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Mesoscaphe Auguste Piccard by FreekS - FINISHED - 1:25 - RADIO - Swiss passenger submarine built for 1964 world fair


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A few months ago I started on my new project, it will be my third radio controlled submarine.

 

"Auguste Piccard" was built in 1963 by the famous inventor family of the same name, who also built the bathyscaphe "Trieste 2", which reached the deepest point on earth.

Auguste Piccard was a electrically powered submarine able to carry 40 passengers to the bottom of Lake Geneva, where the World Fair was held in 1964. The boat is reported to have made over a 1000 dives, transported over 33000 passengers and was recently completely restored and is now displayed in the "Verkehrshaus" in Luzern. A 30 meter long submarine in a landlocked country!

 

I took a lot of pictures of the sub in that museum during two visits (one before and one after the restoration). I was lucky to also be able to make some photos of a book on display with a schematic drawing. I've not found any real drawings, though there is an actual model sailing around in Germany - I'm not the first to build her.

 

The model will be 1:25, making the model 1.10 meter and 10 kg.

 

Here are some pictures.

 

Freekpost-4542-0-19583900-1451766712_thumb.jpegpost-4542-0-41021600-1451766859_thumb.jpeg

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Thanks for the encouragement!

 

Any project start with drawings. I found some sketches on the Internet in addition to the photo of the drawing in the museum. Then I made lots of photos of the boat itself in the Museum in Luzern. Based on that I have made basic drawings and rib plans on old fashioned millimeter paper (unbelievably still for sale!)

 

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Does that last picture say "Vancouver"? Yes after some years of tourist dives in the Lake of Geneva, the boat was sold, refitted for oil exploration type duties in the Caribean, and ultimately found somewhere in North America and brought back to Switserland.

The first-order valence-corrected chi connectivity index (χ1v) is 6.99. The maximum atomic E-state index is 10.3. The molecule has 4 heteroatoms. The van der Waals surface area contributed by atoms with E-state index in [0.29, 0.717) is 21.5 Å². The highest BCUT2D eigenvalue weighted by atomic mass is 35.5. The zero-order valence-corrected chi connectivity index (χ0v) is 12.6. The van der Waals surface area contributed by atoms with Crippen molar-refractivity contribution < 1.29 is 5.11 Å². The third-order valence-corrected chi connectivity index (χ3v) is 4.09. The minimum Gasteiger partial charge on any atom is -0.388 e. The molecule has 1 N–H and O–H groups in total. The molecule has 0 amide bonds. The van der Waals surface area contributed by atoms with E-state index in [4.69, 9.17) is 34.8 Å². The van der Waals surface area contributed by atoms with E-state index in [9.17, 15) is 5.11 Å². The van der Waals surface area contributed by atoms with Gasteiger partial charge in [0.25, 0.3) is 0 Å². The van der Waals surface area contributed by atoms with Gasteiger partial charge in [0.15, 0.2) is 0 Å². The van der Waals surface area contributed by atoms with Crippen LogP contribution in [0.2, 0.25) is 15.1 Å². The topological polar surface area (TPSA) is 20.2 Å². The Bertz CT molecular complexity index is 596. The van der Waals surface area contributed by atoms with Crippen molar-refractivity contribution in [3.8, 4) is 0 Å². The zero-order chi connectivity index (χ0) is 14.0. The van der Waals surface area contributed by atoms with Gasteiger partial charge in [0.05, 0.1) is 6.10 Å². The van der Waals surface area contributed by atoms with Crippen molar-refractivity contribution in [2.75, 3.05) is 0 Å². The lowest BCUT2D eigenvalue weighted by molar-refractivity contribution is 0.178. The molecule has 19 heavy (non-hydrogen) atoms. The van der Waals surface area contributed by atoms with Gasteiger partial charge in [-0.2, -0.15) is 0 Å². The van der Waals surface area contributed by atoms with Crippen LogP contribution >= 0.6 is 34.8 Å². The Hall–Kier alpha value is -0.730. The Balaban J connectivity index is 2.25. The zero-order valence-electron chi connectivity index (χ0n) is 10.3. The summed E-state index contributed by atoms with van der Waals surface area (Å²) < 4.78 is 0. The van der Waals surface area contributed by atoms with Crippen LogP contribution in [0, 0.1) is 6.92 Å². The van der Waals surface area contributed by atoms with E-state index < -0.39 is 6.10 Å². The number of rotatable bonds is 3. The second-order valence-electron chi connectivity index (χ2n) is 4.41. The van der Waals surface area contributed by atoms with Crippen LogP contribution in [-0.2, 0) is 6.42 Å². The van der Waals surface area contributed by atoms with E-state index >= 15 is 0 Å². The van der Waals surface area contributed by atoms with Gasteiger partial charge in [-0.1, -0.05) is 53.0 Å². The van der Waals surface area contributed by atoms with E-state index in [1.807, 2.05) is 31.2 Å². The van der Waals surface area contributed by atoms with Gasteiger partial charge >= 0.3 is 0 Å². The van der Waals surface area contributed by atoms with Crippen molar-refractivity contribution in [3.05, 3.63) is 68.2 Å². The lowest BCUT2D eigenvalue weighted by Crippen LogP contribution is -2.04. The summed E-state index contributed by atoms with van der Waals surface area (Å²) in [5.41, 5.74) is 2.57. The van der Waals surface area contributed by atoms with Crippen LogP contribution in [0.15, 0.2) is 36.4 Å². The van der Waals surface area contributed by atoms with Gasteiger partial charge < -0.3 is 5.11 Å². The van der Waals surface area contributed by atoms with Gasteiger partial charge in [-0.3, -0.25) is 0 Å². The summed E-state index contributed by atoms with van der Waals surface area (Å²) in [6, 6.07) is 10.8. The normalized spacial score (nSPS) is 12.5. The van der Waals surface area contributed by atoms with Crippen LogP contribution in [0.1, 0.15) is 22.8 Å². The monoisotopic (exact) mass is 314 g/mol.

The basics of the build will be similar to HR Ms O-1, I.e. a plank on frame design, fitted with a bayonet ring to pull out the tech rack on which all electronics, pumps, motors and servos will be mounted. New for me will be the inclusion of lights, each window had a floodlight mounted in the saddle tank, then there were internal lights of course, and even the prop is illuminated by its own light - should be pretty in an evening event, but also LOTS of possibilities for leaks and shorts where wires go though the pressure hull.

 

Below some of the sketches made from above materials! While doing this you also start to think of the sequence of the build, what to do first? What will be the most challenging (I think making the 40 windows in a way that they are clear AND leakproof! As well as the lights)? Also the rudder is integrated in the "jet-shroud" witted around the prop. I.e. Where the prop is fixed, it's shroud turns around the prop. And the pictures suggest the prop fits VERY snug inside the shroud......

I've made kind of a checklist of build items that I can continue to refine re-sort and add to.

 

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Thanks again for the interest and the likes.

 

I started building a week or so ago. The start is great, the frames of the boat are perfectly circular, and most are identical in size. There is no real keel, rather two identical ones with notches to hold the frames. Oh, and neither is the keel, as will rotate the boat 45 degrees so that these are not at the lowest point. I want to keep the bottom of the boat open to put in some sensors to detect accumulating water and alarm.

Pictures of course are clearer (hopefully)

 

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In this third picture extra planks were fitted on either side of the "keels" between each set of frames. That enabled me to make the structure very stiff and totally straight, without the need for mounting the boat on a building plank. I guess that only works with symmetrical hulls like subs!

 

Also visible in this last picture is the half-franc from 1963 glued to the keel. I shipbuilding tradition going back centuries and supposed to bring luck - always welcome in submarines.

 

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Planking the frames is usually where the skill of the builder becomes visible. Not here! It's a real beginners-hull, no stresses, no bending of the planks, no shaping of them. Easiest hull in the universe (and that's good as it's only the second plank of frame I ever did)

 

So far today's update, we're basically in real time now so I'll be slowing down some (and the Xmas holiday is over). The advantage of that is that any suggestions from all of you can be acted upon!

 

Happy New Year,

 

Freek

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A small Update. The main hull is planked to a 75 cm cylinder and I started on the conical stern. The boat will get a hemispherical wooden bow, but I'll leave that open for now until the inside has been treated with epoxy and the Windows made. In front of the hull is a test piece for trying out ways to make the Windows.

 

Greetings Freekpost-4542-0-93914000-1452549068_thumb.jpegpost-4542-0-65558400-1452549102_thumb.jpeg

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  • 2 weeks later...